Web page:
Review: This is a really odd story, and one that I’m not sure entirely how to contextualize. A quick search finds that the title is from a Robert Burns poem of a person talking to a mouse. Which kind of fits for the action of the piece, where the You are many different animals, have been so many different bodies all trying to get at the book. But the book. For me it’s something that allows the narrator to, well...control the narrative. Not just in the sense of the story but in a larger sense. By having control of the book, the narrator controls the story and the roles they both play in it. Them as the immortal, You as their victim, basically, always exploited, always used, always murdered. It might speak to the ways that people use the ability to craft narratives from history to justify their positions. Not only to exploit and destroy the natural world, but to exploit and destroy other people as well. People who don’t have the control over the book. And if so it’s telling that the only end that the narrator imagines is one of utter destruction. Never that they might turn away or stop. Never that they might try to communicate with You in any meaningful way. In the Burns poem, the narrator frames the mouse lucky despite everything, because the mouse only has to worry about the present, while the narrator can look backwards and forwards in time, in fear. Only of course that rings a bit hollow if the speaker is repeatedly killing the mouse, actively making their present horrible and then telling them to feel lucky. And it’s just a strange and rather sharp take on all of that, for me becoming a statement about how this voice has that edge of toxicity. How they’re treating You like some sort of active participant instead of a captive. It’s a lovely complicating and expansion of the referenced poem through a speculative lens and it’s certainly a story well worth spending some time with. A fine read!


“We Others” by Jade Riordan

This is a lovely and haunting poem and one comes filtered through another text. The poem is an erasure, which if I am understanding it correctly is a poem made by erasing sections of texts to create a new poetic work (like blackout poetry). As it started as a fairy tale, that the result should feel like a bit of a fairy tale is probably no great surprise, but given the original story this really is something where the erasure does a lot of good, at least in my opinion. Because wow, that’s a fairy tale that had a lot of weird issues in it, and while it’s also a wonderful story about the resilience of a young girl it’s also full of all the expected what-the-fuckery of fairy tales, with kings wanting to murder their sons, enchantments that turn men into flowers...and birds? And a kidnapping that turns into a marriage that I guess we’re just not going to talk that much about. The erasure embraces the darker aspects of the original but crafts an entirely different feel, one where there’s only the girl. No brothers, no parents, nothing but her and her isolation. Her loneliness. And a wish for laughter that doesn’t really go as planned. There’s a sense of power here, of magic that quickly turns to fire, to death, but all the while there’s something wild and free about it all as well. The wish is granted, and there is a kind of release in that, for all that it also comes in the form of destruction. In with that is the title, which seems to me to place this character in a plurality. A community almost, but of lonely and isolated people. People desperate for some happiness, for some joy. And in that I find that the last line might not be a complete destruction. She laughs until her death, which might mean she dies in the fire implied in the preceding lines. But then, she might not die then. She might live for years and years. She might find her way out of the isolation and into a place where she can feel joy. Where she can be happy ever after, as it were. And there’s a sense of uncertainty in that, made almost hopeful by the title. To say that We Others are the ones who don’t get the full fairy tale. Who are passed over. But who might still manage to find their way through the stories of others to be seen and heard. And whatever the case, it’s a wonderful read!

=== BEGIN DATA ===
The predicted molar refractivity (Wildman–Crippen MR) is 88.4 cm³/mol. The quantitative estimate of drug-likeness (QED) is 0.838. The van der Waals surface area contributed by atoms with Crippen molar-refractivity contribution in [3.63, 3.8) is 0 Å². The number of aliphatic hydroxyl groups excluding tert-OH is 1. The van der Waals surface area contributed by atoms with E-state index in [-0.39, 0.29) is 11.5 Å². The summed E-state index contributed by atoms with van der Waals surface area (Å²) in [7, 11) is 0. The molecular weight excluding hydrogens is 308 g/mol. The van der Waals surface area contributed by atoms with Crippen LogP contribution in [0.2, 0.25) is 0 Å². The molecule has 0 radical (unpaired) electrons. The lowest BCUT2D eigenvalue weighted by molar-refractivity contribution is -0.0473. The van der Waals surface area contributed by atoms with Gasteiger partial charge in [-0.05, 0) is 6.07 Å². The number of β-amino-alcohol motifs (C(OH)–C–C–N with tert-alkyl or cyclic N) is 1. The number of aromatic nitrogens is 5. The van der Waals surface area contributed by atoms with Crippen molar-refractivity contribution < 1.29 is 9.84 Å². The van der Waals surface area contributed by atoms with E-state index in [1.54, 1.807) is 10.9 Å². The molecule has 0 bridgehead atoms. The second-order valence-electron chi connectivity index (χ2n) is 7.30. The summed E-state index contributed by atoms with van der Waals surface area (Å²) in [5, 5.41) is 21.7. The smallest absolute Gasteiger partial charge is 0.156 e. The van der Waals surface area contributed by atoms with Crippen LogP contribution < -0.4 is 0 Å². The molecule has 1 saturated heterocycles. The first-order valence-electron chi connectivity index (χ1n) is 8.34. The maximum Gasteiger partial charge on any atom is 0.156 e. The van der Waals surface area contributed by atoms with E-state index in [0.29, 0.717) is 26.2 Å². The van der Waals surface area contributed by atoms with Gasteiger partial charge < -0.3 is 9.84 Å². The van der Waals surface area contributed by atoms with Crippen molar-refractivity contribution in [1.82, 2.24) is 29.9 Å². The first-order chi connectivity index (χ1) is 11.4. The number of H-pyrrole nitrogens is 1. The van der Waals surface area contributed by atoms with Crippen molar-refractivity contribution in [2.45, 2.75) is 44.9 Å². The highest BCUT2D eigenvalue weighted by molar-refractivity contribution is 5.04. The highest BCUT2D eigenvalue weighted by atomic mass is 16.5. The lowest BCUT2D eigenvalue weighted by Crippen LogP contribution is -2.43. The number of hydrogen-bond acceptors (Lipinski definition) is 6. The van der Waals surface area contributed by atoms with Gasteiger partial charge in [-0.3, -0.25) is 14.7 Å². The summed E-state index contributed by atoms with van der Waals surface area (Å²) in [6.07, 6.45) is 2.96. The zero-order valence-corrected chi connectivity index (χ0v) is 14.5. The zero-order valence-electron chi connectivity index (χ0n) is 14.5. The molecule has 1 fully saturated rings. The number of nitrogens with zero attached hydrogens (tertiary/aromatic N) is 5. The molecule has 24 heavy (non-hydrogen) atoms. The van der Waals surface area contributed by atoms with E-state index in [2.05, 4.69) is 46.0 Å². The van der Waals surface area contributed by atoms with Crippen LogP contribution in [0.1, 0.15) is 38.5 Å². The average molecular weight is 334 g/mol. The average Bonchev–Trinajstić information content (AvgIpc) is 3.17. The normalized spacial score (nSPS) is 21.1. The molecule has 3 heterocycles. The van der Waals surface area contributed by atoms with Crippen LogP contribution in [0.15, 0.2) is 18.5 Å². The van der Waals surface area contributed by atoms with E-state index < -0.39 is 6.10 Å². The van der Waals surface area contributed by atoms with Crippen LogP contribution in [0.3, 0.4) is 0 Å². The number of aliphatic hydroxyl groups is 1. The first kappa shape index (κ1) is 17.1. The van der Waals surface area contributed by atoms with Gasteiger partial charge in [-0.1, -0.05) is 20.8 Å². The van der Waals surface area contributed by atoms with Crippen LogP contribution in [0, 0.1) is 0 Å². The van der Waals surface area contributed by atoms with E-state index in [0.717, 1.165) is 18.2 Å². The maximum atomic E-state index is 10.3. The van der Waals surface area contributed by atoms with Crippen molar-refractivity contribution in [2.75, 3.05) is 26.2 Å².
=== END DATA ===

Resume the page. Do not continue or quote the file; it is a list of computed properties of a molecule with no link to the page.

“Off-Season” by Keaton Bennett

This is a rather visceral poem about a wound, about caring for a wound. Or, if not caring for it exactly, treating it. Harshly and quickly, with something like desperation, or a need to be away. The title and the capitalizing of Seabreeze make me think that the location here is important, that this must be some sort of attraction, either an amusement park or a resort, someplace that caters to tourists, who are absent here. For me it speaks to the way those kinds of places transform when they’re not in heavy use, and for the ones that don’t keep the greatest security, how they might be a place for children or young adults to go. To maybe do some stupid things. Some things that might lead to someone getting a shard of glass somewhere and not being able to afford going to a hospital maybe also not being able to admit where they were. That’s the feeling I get from the piece, that it unfolds in the middle of this rather traumatic event made more so because the people involved might not be that old. Old enough that someone can drive. But young enough that there is no thought of seeking outside assistance. And the sentiment is sharp, the way this character who has been cut assures the others who are there that it’s okay. That whatever damage is done, it’s invisible. It’s wrenching because it speaks to this need to maintain appearances above all else. To put on a good face for the tourists. Or the parents. To keep your true self tucked away, private, probably hurting, and always yearning to do those dangerous things that might end in disaster. Because something is missing and those things take away from the feeling of loss. It’s a short but beautiful poem, and I definitely recommend checking it out!